Although we support the confirmation of Judge David Souter for the U.S. Supreme Court, we respect Maryland Sen. Barbara Mikulski's announced intention to vote against the nomination because Souter refused to declare himself unequivocally in favor of the fundamental right of women to terminate unwanted pregnancies.
Political reality is such that if Souter had given such an assurance, President Bush would have withdrawn his nomination. Thus, in our view, his responses to other questions -- in particular his embrace of the judicially established right to practice birth control -- came as close to signaling his support of abortion rights as can be expected under the circumstances.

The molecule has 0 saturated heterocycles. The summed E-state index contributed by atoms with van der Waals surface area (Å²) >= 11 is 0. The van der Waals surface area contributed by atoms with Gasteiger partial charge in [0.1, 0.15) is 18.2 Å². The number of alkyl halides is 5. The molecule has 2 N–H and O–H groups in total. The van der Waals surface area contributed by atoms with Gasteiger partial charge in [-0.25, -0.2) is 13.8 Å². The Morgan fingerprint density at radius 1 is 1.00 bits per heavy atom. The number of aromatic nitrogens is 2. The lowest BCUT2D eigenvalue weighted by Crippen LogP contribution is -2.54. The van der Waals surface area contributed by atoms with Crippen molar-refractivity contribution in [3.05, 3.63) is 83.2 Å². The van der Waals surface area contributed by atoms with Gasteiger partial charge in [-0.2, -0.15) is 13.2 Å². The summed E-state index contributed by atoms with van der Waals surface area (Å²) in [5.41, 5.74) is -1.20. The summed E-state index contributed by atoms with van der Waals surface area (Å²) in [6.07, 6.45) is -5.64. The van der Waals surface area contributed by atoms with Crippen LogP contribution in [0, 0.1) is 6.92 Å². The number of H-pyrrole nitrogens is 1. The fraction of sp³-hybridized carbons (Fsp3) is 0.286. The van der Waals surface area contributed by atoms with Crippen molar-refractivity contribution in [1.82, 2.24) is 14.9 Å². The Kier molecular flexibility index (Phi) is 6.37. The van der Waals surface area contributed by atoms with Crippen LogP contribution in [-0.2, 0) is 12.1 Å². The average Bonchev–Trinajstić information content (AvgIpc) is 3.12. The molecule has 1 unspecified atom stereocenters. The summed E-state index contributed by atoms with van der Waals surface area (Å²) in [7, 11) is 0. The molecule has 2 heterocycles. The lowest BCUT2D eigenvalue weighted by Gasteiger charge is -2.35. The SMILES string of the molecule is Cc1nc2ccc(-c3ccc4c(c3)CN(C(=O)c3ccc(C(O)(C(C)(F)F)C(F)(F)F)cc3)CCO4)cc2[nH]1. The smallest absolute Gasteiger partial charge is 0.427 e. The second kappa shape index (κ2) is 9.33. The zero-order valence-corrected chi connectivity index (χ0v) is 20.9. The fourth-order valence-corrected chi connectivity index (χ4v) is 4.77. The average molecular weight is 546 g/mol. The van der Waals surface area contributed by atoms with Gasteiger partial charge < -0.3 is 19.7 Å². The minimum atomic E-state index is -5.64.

Let's suppose, for the moment, that Souter had indicated he might vote to overrule the 1954 decision banning school segregation. Or the 1962 ruling banning religious exercises in public schools. Or the 1963 decision declaring the right to legal representation in every criminal prosecution. If Souter had been equivocal on any of these settled cases, he almost certainly would be facing defeat this week rather than confirmation.
By voting against Souter, Mikulski -- and other senators who will join her -- are sending a strong signal that the day is coming when any nominee for the Supreme Court who refuses to declare himself or herself in favor of the fundamental right to choose an abortion may as well not bother to come to Washington for the confirmation hearings.